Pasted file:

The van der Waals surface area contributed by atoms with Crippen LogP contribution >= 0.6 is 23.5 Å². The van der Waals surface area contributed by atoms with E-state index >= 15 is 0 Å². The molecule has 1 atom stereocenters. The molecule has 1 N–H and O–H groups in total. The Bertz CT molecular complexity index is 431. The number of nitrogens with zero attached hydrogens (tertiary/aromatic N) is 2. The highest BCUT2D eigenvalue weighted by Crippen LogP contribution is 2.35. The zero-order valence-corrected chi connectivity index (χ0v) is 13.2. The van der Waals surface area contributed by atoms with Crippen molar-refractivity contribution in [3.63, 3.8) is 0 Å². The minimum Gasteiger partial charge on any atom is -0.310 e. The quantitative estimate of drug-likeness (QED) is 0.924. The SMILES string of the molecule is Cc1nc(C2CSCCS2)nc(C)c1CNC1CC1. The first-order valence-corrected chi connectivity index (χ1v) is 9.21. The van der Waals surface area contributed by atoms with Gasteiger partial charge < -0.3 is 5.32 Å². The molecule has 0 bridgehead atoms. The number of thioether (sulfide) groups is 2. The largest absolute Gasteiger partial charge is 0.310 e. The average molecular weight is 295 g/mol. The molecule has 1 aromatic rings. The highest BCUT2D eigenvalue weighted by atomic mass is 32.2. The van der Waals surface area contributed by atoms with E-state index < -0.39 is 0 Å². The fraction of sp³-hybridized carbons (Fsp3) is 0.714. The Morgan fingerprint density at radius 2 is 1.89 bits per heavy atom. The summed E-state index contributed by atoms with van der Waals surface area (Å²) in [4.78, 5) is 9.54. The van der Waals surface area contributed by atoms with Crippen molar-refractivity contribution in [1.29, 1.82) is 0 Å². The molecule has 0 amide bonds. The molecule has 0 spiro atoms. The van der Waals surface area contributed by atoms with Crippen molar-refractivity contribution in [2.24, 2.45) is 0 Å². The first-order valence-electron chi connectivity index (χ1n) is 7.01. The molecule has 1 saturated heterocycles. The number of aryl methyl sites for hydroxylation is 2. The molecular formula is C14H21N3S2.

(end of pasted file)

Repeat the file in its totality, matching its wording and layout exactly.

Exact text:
The van der Waals surface area contributed by atoms with Crippen LogP contribution >= 0.6 is 23.5 Å². The van der Waals surface area contributed by atoms with E-state index >= 15 is 0 Å². The molecule has 1 atom stereocenters. The molecule has 1 N–H and O–H groups in total. The Bertz CT molecular complexity index is 431. The number of nitrogens with zero attached hydrogens (tertiary/aromatic N) is 2. The highest BCUT2D eigenvalue weighted by Crippen LogP contribution is 2.35. The zero-order valence-corrected chi connectivity index (χ0v) is 13.2. The van der Waals surface area contributed by atoms with Crippen molar-refractivity contribution in [3.63, 3.8) is 0 Å². The minimum Gasteiger partial charge on any atom is -0.310 e. The quantitative estimate of drug-likeness (QED) is 0.924. The SMILES string of the molecule is Cc1nc(C2CSCCS2)nc(C)c1CNC1CC1. The first-order valence-corrected chi connectivity index (χ1v) is 9.21. The van der Waals surface area contributed by atoms with Gasteiger partial charge < -0.3 is 5.32 Å². The molecule has 0 bridgehead atoms. The number of thioether (sulfide) groups is 2. The largest absolute Gasteiger partial charge is 0.310 e. The average molecular weight is 295 g/mol. The molecule has 1 aromatic rings. The highest BCUT2D eigenvalue weighted by atomic mass is 32.2. The van der Waals surface area contributed by atoms with E-state index < -0.39 is 0 Å². The fraction of sp³-hybridized carbons (Fsp3) is 0.714. The Morgan fingerprint density at radius 2 is 1.89 bits per heavy atom. The summed E-state index contributed by atoms with van der Waals surface area (Å²) in [4.78, 5) is 9.54. The van der Waals surface area contributed by atoms with Crippen molar-refractivity contribution in [1.29, 1.82) is 0 Å². The molecule has 0 amide bonds. The molecule has 0 spiro atoms. The van der Waals surface area contributed by atoms with Crippen molar-refractivity contribution in [2.24, 2.45) is 0 Å². The first-order valence-electron chi connectivity index (χ1n) is 7.01. The molecule has 1 saturated heterocycles. The number of aryl methyl sites for hydroxylation is 2. The molecular formula is C14H21N3S2.